Founder’s Edition by Joseph Neu
Insights on the reasons to tap revolvers and what the trend may mean for banks and treasury.
One clear insight emerging during our first several NeuGroup virtual meetings as the COVID-19 crisis escalates is that corporates are taking a slew of steps to bolster their liquidity positions. Among the most notable: All but the most stellar credits are drawing on revolving credit facilities (RCFs), a move that has potentially profound implications for banks.
- As Reuters noted recently, “After the 2008 financial crisis, several blue-chip companies drew down on revolving credit facilities, shocking banks that had charged minimal interest margins on the assumption the loans would remain unused (my emphasis).”
This time is different—kind of. The good news is that 12 years after the financial crisis began, banks are solid, have buffers and are in a good position to weather this storm; plus, central banks are backing them in a bigger way. Yet the pricing of RCFs, in the US especially, still largely assumes they will remain undrawn and often does not reflect the true cost of the credit.
- If the stigma of drawing on an RCF for a company that normally relies on the capital markets goes away, then bank pricing of them will need to reflect that.
- Indeed, it is happening already as banks have been adjusting the pricing of liquidity on RCFs, bilats, term loans et al. If you were used to 35 to 45 basis points over on an RCF, you should not expect any new lending at that price—it has gone up, said one banker to our members. If everyone one draws, and rating agencies start to rethink downgrading, banks are going to start to feel more pain and reprice their risk further. For some, their liquidity and capital ratios may come under duress. Banks will remember who drew when it comes time to renew.
- So, if the drawing on RCFs continues, accordingly, treasurers should be prepared to kiss the RCF market they are used to goodbye. This will obviously have knock-on effects on the entire business model for bank pricing, fees and wallet analysis and bank relationship management.
Here are more of my takeaways on this topic from what we’re hearing from members and bankers so far:
Hoarding toilet paper. A banker invited to the opening of a Zoom meeting last week characterized the liquidity and capital markets situation as being like hoarding toilet paper: Those wealthy enough to buy and store it in bulk are creating shortages. They don’t need as much as they are buying, preventing those who really need toilet paper from finding any.
- Similarly, high-grade corporates are taking as much liquidity as they can, hoarding cash and crowding out other market participants. Some are drawing on RCFs and term loans when they don’t have liquidity needs. Those with big needs are drawing down big facilities.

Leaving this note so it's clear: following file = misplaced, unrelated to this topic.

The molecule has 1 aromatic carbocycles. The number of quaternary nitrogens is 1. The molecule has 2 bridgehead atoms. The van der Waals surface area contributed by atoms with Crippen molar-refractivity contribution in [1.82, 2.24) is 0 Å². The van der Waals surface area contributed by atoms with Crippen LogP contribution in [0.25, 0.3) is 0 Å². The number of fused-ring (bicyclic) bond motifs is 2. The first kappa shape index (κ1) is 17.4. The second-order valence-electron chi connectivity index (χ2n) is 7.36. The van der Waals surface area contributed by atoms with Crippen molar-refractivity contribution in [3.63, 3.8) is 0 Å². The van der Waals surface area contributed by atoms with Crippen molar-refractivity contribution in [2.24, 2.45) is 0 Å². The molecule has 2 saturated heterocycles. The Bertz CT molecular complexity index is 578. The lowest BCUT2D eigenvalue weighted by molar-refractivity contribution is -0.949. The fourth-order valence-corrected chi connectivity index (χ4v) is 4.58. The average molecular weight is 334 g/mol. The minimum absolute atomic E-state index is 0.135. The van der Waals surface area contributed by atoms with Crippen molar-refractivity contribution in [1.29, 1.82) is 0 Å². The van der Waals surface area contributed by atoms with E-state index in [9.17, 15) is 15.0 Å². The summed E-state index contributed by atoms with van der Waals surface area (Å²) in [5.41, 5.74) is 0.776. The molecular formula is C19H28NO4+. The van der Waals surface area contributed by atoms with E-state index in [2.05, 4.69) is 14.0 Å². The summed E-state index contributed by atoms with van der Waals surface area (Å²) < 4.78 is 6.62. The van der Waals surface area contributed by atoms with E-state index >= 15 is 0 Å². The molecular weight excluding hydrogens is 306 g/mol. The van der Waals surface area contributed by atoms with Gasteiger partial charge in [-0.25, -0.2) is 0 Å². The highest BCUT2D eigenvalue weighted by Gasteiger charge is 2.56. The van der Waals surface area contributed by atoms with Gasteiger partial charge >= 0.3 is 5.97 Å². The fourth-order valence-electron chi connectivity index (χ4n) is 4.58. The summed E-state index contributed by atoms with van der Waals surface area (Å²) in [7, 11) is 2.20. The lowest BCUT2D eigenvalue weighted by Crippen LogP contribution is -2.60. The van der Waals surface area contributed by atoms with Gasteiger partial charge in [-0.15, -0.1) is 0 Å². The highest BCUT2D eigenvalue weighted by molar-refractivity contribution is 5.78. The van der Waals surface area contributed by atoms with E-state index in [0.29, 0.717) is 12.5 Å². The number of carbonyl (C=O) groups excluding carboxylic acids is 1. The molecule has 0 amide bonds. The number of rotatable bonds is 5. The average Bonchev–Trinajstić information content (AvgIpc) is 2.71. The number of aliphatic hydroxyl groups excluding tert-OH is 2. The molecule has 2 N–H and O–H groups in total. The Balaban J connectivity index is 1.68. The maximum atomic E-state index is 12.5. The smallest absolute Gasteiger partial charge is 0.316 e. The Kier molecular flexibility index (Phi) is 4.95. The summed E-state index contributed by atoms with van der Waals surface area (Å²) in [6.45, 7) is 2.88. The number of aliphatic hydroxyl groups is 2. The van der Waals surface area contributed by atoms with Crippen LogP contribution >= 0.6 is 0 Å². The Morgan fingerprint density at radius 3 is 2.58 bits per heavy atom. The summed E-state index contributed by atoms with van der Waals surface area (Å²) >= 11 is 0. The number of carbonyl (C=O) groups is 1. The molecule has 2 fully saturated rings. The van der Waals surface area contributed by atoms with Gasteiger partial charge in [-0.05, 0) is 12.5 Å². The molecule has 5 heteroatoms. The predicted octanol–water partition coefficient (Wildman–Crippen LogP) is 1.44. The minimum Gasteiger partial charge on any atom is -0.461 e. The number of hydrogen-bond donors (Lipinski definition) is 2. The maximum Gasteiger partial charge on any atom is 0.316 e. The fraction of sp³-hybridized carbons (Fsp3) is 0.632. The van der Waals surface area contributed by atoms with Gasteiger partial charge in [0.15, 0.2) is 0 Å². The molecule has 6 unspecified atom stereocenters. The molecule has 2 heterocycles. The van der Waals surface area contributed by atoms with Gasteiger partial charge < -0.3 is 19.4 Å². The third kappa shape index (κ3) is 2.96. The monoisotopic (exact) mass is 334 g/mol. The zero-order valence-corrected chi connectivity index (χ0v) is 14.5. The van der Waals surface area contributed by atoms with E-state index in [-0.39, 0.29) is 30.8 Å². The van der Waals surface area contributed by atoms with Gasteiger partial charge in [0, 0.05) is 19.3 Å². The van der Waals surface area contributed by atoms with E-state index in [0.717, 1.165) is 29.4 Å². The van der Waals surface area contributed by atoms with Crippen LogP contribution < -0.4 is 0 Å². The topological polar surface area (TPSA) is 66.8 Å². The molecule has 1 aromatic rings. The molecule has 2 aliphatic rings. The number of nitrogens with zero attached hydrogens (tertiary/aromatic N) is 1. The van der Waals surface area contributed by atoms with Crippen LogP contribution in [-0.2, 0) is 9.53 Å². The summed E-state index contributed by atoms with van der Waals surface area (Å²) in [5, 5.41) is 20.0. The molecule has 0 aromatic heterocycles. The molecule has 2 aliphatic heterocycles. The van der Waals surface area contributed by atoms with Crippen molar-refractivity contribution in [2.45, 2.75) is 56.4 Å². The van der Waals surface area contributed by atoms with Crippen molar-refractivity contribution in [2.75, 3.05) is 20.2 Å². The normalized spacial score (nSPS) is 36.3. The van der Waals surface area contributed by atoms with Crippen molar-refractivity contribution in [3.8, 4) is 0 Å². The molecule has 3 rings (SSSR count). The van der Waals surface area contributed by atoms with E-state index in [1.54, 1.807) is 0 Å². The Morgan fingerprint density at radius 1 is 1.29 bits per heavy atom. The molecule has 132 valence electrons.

- It feels like the stigma of this move signaling duress is gone.
No pushback. One member walked thought the thinking to draw a significant portion of his facility. “We spoke to the banks and our rating agencies and got no pushback.” One bank said “this is unusual, as we have not seen other companies in your sector do it,” but that was it. Rating agencies did not seem concerned “as our plan was to sit on the cash.”
CP market becoming hard work. A big reason to consider a draw is that the CP market is getting more difficult. One A2/P2 member has still been able to place paper even at one-month tenors (due to the quality of its name and business position in this crisis), but it’s been choppy. A1/P1 issuers are have only a bit better luck, but some quality names are reporting it’s taking more of an effort to place CP.
MAC clause concerns. A significant consideration in drawing before you need to is the MAC clause. If you think COVID-19 might trigger a material adverse change in the business, then it’s a reason to draw sooner.
Deposit cash in banks you draw on. To mitigate some of the renewal repricing from drawing on your RCF, banks will advise you to deposit the drawn funds back with them. Unfortunately, the risk evaluation is not often the same for the banks you allow to provide you credit and those you will extend credit to in the form of a deposit. You also need to see if there is a set-off clause in the revolver.
Bank deposits or T-Bills? Part of the decision to draw on a facility is the bank risk, so one member said his plan is to put the cash into T-bills vs. bank deposits. Money market funds are also being watched closely. Prime funds (post reform) are facing their first crisis test, with some floating NAVs below $1, testing gates etc.
No to 8-K. While law firms have advised some members on the need to file an 8-K with a draw, other members got comfort that they could avoid the headline risk by foregoing an 8-K. They will have to note the draw in the 10-Q, but they have some time until the end of the quarter to determine if they want to pay it back before or not.